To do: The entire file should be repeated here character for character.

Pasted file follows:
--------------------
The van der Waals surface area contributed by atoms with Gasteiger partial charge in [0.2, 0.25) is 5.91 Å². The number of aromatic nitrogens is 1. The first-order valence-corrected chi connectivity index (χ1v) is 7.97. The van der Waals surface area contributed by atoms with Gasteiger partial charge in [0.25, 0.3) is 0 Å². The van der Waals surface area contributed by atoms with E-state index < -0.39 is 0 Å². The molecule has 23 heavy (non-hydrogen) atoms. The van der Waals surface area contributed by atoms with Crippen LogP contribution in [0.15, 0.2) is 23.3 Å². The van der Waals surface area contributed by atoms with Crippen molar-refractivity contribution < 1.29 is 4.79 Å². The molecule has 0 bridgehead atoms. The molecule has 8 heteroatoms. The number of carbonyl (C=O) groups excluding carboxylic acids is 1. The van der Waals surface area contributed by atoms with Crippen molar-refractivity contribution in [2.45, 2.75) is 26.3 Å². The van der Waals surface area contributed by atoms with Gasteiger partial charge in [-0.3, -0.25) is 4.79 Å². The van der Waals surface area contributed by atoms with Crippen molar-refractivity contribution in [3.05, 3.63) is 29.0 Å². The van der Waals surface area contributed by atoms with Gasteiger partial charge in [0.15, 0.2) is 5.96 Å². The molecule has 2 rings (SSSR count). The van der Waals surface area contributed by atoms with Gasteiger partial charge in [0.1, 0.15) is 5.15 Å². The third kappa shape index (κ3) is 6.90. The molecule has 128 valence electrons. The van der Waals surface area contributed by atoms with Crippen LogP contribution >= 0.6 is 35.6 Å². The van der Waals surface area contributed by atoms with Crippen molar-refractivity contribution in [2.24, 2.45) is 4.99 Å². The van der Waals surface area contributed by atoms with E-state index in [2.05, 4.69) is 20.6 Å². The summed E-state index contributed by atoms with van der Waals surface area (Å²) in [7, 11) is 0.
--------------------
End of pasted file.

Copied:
The van der Waals surface area contributed by atoms with Gasteiger partial charge in [0.2, 0.25) is 5.91 Å². The number of aromatic nitrogens is 1. The first-order valence-corrected chi connectivity index (χ1v) is 7.97. The van der Waals surface area contributed by atoms with Gasteiger partial charge in [0.25, 0.3) is 0 Å². The van der Waals surface area contributed by atoms with E-state index < -0.39 is 0 Å². The molecule has 23 heavy (non-hydrogen) atoms. The van der Waals surface area contributed by atoms with Crippen LogP contribution in [0.15, 0.2) is 23.3 Å². The van der Waals surface area contributed by atoms with Crippen molar-refractivity contribution < 1.29 is 4.79 Å². The molecule has 0 bridgehead atoms. The molecule has 8 heteroatoms. The number of carbonyl (C=O) groups excluding carboxylic acids is 1. The van der Waals surface area contributed by atoms with Crippen molar-refractivity contribution in [2.45, 2.75) is 26.3 Å². The van der Waals surface area contributed by atoms with Gasteiger partial charge in [-0.3, -0.25) is 4.79 Å². The van der Waals surface area contributed by atoms with Crippen molar-refractivity contribution in [3.05, 3.63) is 29.0 Å². The van der Waals surface area contributed by atoms with Gasteiger partial charge in [0.15, 0.2) is 5.96 Å². The molecule has 2 rings (SSSR count). The van der Waals surface area contributed by atoms with Gasteiger partial charge in [0.1, 0.15) is 5.15 Å². The third kappa shape index (κ3) is 6.90. The molecule has 128 valence electrons. The van der Waals surface area contributed by atoms with Crippen LogP contribution >= 0.6 is 35.6 Å². The van der Waals surface area contributed by atoms with Crippen molar-refractivity contribution in [2.24, 2.45) is 4.99 Å². The van der Waals surface area contributed by atoms with E-state index in [2.05, 4.69) is 20.6 Å². The summed E-state index contributed by atoms with van der Waals surface area (Å²) in [7, 11) is 0.